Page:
In an article appearing in this months issue of Nature Biotechnology, Dr. Henry I. Miller declares that activism against the pharmaceutical industry is unconscionable. His pharma-apologia is thoroughly conventional: it is the high cost (upwards of $800 million per drug) and high risk of drug development not profit-grubbing that prevents the industry from making drugs any cheaper or any more widely available than they are. Therefore, he finds opposition to an industry -- which, according to him, has improved the publics health and well-being for decades -- difficult to explain. Nonetheless, he gives it a shot and the explanation he comes up with is paranoia on the part of pharma critics whom he believes are also mendacious and manipulative.
Perhaps Dr. Miller, overwhelmed by his duties at the Competitive Enterprise Institute (dedicated to advancing liberty, i.e., free markets and limited government) missed the publication in 2004 of Marcia Angells The Truth about the Drug Companies (excerpted here) in which she dissected the $802 million R&D figure that drug companies love to quote and explained how this imaginary number came into existence. (She estimates the actual average cost of bringing a drug to market at well under $100 million.)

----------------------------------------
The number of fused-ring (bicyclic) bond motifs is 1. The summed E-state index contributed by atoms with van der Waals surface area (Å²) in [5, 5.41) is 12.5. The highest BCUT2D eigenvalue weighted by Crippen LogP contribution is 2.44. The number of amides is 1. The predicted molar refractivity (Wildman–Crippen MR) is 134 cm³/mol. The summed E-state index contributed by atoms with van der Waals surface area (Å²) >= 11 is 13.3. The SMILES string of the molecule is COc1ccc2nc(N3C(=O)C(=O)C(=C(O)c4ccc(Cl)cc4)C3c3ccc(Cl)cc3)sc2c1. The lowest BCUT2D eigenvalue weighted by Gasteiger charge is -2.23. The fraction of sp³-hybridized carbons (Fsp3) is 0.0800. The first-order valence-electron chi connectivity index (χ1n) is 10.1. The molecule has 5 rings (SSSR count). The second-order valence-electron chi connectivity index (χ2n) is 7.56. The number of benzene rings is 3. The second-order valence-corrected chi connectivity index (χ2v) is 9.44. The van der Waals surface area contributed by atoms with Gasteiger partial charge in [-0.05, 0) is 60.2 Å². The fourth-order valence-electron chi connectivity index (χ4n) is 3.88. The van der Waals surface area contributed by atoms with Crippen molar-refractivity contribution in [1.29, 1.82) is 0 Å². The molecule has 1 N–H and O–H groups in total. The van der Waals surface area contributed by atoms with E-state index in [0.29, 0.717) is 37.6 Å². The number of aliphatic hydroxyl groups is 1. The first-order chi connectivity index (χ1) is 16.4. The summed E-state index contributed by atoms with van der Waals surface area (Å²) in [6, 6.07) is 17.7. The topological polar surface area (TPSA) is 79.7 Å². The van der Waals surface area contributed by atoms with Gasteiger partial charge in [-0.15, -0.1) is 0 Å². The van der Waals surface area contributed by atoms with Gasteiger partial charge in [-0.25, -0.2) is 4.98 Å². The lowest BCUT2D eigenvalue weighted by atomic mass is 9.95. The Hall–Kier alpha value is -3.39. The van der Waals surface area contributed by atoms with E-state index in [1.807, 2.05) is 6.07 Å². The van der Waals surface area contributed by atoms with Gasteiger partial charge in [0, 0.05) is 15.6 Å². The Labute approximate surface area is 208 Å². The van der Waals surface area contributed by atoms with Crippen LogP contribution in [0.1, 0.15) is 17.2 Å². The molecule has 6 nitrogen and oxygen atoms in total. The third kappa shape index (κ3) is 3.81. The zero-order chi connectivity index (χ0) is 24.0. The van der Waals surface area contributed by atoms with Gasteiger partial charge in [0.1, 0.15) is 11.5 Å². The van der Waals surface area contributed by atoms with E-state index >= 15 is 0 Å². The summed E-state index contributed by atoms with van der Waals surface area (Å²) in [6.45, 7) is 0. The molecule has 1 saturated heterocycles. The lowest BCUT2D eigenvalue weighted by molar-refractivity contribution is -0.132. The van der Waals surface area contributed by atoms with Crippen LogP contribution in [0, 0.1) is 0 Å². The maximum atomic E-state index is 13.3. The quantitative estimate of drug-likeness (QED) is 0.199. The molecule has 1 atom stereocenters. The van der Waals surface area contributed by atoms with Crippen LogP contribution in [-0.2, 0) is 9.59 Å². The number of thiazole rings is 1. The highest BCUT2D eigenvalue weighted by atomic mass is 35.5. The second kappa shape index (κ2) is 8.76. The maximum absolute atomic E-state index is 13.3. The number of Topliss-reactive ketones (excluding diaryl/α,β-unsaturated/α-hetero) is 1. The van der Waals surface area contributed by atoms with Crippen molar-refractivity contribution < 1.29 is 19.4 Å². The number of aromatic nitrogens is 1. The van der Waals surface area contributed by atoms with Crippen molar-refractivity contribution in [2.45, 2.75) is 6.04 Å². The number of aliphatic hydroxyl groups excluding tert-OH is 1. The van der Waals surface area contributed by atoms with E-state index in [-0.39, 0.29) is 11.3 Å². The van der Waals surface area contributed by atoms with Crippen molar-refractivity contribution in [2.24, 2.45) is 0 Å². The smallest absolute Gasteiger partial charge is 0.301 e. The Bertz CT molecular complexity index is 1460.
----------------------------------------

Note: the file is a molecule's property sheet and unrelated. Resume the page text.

While we appreciate Dr. Millers enticing attempt to attribute opposition to the pharma industry to paranoia (for which surely there is drug treatment available), pharmas astronomical profits (more than $6 billion in 2004), intense lobbying of federal officials (in the US, pharma spends more on lobbying than any other industry) and well-documented conflicts of interest are more likely causes. For more details on pharmas systemic ills, read ETC Groups latest Oligopoly Inc Communiqué and to keep up-to-date, subscribe to AHRPs email service .